Three HEC Paris students met with Jean-Pierre Farandou at SNCF headquarters just a few days after the government had announced it would grant 4.7 billion euros in state aid to the railway. Appointed head of the SNCF group a year ago, the 63-year-old Farandou has been with the SNCF his entire career. He began as the head of the Rodez train station in 1981, before these students were even born, and he has stayed with the SNCF ever since. Today, he’s confronting all kinds of challenges. Unexpected delays, strikes and failures in informing passengers earned the SNCF the “Golden Cactus” award from the magazine “60 Million Consumers” last year for “spoiling the life of French people more than any other company”.
It’s not easy to lead a group that’s been trying for years to upgrade its image (most recently with the low-cost Ouigo service). Standard-bearer for positive labor relations, famous for speaking “rail worker” as his mother tongue, the new CEO got through the covid crisis and isn’t afraid to shake things up. “In the 1980s, a railway worker in a station would manage train traffic, sell tickets, even sweep the floor, and no one was surprised by this,” he declared to elected officials. At a time when 38% of the rail network is handling 80% of rail traffic, he threatens to shut down services if the government doesn’t dip into its pockets. His guiding principle: decentralize the organization and abolish its taboo on profitability. Before the interview, the CEO spent a few minutes getting to know the students and made a point of defending his actions, just like a politician. Now that the aviation industry has been threatened with a 4.2-billion-euro “ecotax”, he is happy to point out that rail transport is environmentally friendly. So, it’s the future.
A stressful year
Margaux Boulte: You were named head of the SNCF in November. Since then, you have had to mop up several successive crises. An internal labor dispute, strikes against retirement reforms, the coronavirus pandemic… The job became much more complex than expected. If you had it to do over again, what would you do differently?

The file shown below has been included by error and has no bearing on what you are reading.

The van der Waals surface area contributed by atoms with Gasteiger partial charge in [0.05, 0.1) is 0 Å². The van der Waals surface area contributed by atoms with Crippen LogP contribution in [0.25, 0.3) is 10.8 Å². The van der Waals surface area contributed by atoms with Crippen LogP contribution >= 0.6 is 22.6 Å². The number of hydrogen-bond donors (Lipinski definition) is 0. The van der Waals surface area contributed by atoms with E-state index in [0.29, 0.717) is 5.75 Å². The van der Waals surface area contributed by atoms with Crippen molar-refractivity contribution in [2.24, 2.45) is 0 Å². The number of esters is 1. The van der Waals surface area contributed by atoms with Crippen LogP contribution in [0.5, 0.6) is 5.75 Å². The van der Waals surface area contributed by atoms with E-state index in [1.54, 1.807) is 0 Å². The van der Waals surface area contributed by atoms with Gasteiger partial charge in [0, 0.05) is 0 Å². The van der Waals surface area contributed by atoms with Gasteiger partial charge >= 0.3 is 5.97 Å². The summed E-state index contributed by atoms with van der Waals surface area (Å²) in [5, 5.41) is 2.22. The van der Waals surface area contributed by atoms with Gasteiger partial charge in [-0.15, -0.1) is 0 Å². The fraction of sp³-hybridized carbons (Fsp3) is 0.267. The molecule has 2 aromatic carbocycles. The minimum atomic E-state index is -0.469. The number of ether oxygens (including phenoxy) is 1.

Jean-Pierre Farandou: Not to brag, but I think my decisions weren’t so bad. It’s true that I found myself handling a crisis almost immediately. From the first month I was at my new post, in November, there were rumblings throughout the group because of an accident that had happened at a level crossing. [Note: a commuter train hit a truck convoy in the Champagne-Ardenne region.] Labor unions claimed that the conductor’s safety hadn’t been protected. Several conductors exercised their “right to refuse” and stopped working. Their reaction revealed a more profound problem, a significant tension throughout the company. My interpretation was that the issue wasn’t so much conductors’ safety but rather the isolation of train conductors, who are less and less likely to have the company of SNCF agents working on board their trains. I established a working group to re-establish a dialogue with the unions concerning how trains are operated. That particular uproar died down, and then came the strikes about retirement reforms in December. This concerned retirement all over the country, not just within the SNCF, but attention was focused on the SNCF because of its unique retirement system. As the holidays grew closer, my number one priority was to make sure people would be able to travel to be with their families at Christmas. We avoided a total shutdown thanks to a constructive dialogue with the labor unions. They didn’t do anything improper and people were still able to do their jobs. As for the overall issue, that was the government’s responsibility. I couldn’t do much about that.